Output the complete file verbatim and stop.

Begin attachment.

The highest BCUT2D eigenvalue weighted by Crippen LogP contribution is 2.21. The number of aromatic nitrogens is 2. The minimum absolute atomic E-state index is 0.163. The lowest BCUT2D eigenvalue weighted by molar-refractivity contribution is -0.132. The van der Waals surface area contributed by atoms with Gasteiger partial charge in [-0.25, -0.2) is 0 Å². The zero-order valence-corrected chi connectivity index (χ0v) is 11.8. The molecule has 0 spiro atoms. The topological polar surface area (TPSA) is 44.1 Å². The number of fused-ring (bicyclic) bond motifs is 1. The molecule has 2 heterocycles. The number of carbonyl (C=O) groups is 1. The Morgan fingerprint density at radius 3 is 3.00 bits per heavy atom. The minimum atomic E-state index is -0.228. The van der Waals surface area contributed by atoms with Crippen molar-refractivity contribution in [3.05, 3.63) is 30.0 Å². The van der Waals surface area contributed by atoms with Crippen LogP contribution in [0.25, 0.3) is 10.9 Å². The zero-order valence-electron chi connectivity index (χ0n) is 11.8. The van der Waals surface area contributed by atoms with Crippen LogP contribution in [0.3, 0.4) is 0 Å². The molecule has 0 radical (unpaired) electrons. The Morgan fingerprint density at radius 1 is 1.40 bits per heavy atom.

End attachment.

The highest BCUT2D eigenvalue weighted by Crippen LogP contribution is 2.21. The number of aromatic nitrogens is 2. The minimum absolute atomic E-state index is 0.163. The lowest BCUT2D eigenvalue weighted by molar-refractivity contribution is -0.132. The van der Waals surface area contributed by atoms with Gasteiger partial charge in [-0.25, -0.2) is 0 Å². The zero-order valence-corrected chi connectivity index (χ0v) is 11.8. The molecule has 0 spiro atoms. The topological polar surface area (TPSA) is 44.1 Å². The number of fused-ring (bicyclic) bond motifs is 1. The molecule has 2 heterocycles. The number of carbonyl (C=O) groups is 1. The Morgan fingerprint density at radius 3 is 3.00 bits per heavy atom. The minimum atomic E-state index is -0.228. The van der Waals surface area contributed by atoms with Crippen molar-refractivity contribution in [3.05, 3.63) is 30.0 Å². The van der Waals surface area contributed by atoms with Crippen LogP contribution in [0.25, 0.3) is 10.9 Å². The zero-order valence-electron chi connectivity index (χ0n) is 11.8. The van der Waals surface area contributed by atoms with Crippen LogP contribution in [0.3, 0.4) is 0 Å². The molecule has 0 radical (unpaired) electrons. The Morgan fingerprint density at radius 1 is 1.40 bits per heavy atom.